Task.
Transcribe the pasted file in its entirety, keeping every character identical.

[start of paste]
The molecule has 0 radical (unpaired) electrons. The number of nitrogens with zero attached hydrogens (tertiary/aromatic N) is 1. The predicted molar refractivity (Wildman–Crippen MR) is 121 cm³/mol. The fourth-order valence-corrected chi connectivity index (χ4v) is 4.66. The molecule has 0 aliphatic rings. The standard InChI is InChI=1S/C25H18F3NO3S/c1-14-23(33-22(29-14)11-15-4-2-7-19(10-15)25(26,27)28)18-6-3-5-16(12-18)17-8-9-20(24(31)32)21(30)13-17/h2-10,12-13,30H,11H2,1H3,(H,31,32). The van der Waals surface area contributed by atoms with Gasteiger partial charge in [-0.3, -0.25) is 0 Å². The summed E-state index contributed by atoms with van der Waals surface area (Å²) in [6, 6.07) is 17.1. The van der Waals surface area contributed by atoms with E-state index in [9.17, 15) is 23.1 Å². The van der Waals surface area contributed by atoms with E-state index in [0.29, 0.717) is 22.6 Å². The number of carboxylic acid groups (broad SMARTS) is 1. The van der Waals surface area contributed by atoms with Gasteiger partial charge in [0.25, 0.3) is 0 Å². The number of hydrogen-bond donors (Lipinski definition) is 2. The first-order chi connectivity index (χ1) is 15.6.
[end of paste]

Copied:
The molecule has 0 radical (unpaired) electrons. The number of nitrogens with zero attached hydrogens (tertiary/aromatic N) is 1. The predicted molar refractivity (Wildman–Crippen MR) is 121 cm³/mol. The fourth-order valence-corrected chi connectivity index (χ4v) is 4.66. The molecule has 0 aliphatic rings. The standard InChI is InChI=1S/C25H18F3NO3S/c1-14-23(33-22(29-14)11-15-4-2-7-19(10-15)25(26,27)28)18-6-3-5-16(12-18)17-8-9-20(24(31)32)21(30)13-17/h2-10,12-13,30H,11H2,1H3,(H,31,32). The van der Waals surface area contributed by atoms with Gasteiger partial charge in [-0.3, -0.25) is 0 Å². The summed E-state index contributed by atoms with van der Waals surface area (Å²) in [6, 6.07) is 17.1. The van der Waals surface area contributed by atoms with E-state index in [9.17, 15) is 23.1 Å². The van der Waals surface area contributed by atoms with E-state index in [0.29, 0.717) is 22.6 Å². The number of carboxylic acid groups (broad SMARTS) is 1. The van der Waals surface area contributed by atoms with Gasteiger partial charge in [0.25, 0.3) is 0 Å². The number of hydrogen-bond donors (Lipinski definition) is 2. The first-order chi connectivity index (χ1) is 15.6.